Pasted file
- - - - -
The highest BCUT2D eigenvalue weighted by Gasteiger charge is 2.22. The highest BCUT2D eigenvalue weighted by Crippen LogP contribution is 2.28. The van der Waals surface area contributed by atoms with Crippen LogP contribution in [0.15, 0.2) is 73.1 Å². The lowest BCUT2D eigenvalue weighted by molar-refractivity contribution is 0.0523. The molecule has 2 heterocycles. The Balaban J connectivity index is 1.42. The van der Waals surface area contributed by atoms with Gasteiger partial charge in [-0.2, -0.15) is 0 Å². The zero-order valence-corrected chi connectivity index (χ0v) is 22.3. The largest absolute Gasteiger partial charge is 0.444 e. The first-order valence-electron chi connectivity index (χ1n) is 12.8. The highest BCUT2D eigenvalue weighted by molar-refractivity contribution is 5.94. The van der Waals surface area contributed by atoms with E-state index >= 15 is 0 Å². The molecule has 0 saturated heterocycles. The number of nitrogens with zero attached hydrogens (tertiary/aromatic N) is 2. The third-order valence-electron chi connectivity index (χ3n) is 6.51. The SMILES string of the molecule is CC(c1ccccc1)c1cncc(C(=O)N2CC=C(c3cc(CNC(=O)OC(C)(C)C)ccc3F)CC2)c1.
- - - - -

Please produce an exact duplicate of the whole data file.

The highest BCUT2D eigenvalue weighted by Gasteiger charge is 2.22. The highest BCUT2D eigenvalue weighted by Crippen LogP contribution is 2.28. The van der Waals surface area contributed by atoms with Crippen LogP contribution in [0.15, 0.2) is 73.1 Å². The lowest BCUT2D eigenvalue weighted by molar-refractivity contribution is 0.0523. The molecule has 2 heterocycles. The Balaban J connectivity index is 1.42. The van der Waals surface area contributed by atoms with Gasteiger partial charge in [-0.2, -0.15) is 0 Å². The zero-order valence-corrected chi connectivity index (χ0v) is 22.3. The largest absolute Gasteiger partial charge is 0.444 e. The first-order valence-electron chi connectivity index (χ1n) is 12.8. The highest BCUT2D eigenvalue weighted by molar-refractivity contribution is 5.94. The van der Waals surface area contributed by atoms with E-state index >= 15 is 0 Å². The molecule has 0 saturated heterocycles. The number of nitrogens with zero attached hydrogens (tertiary/aromatic N) is 2. The third-order valence-electron chi connectivity index (χ3n) is 6.51. The SMILES string of the molecule is CC(c1ccccc1)c1cncc(C(=O)N2CC=C(c3cc(CNC(=O)OC(C)(C)C)ccc3F)CC2)c1.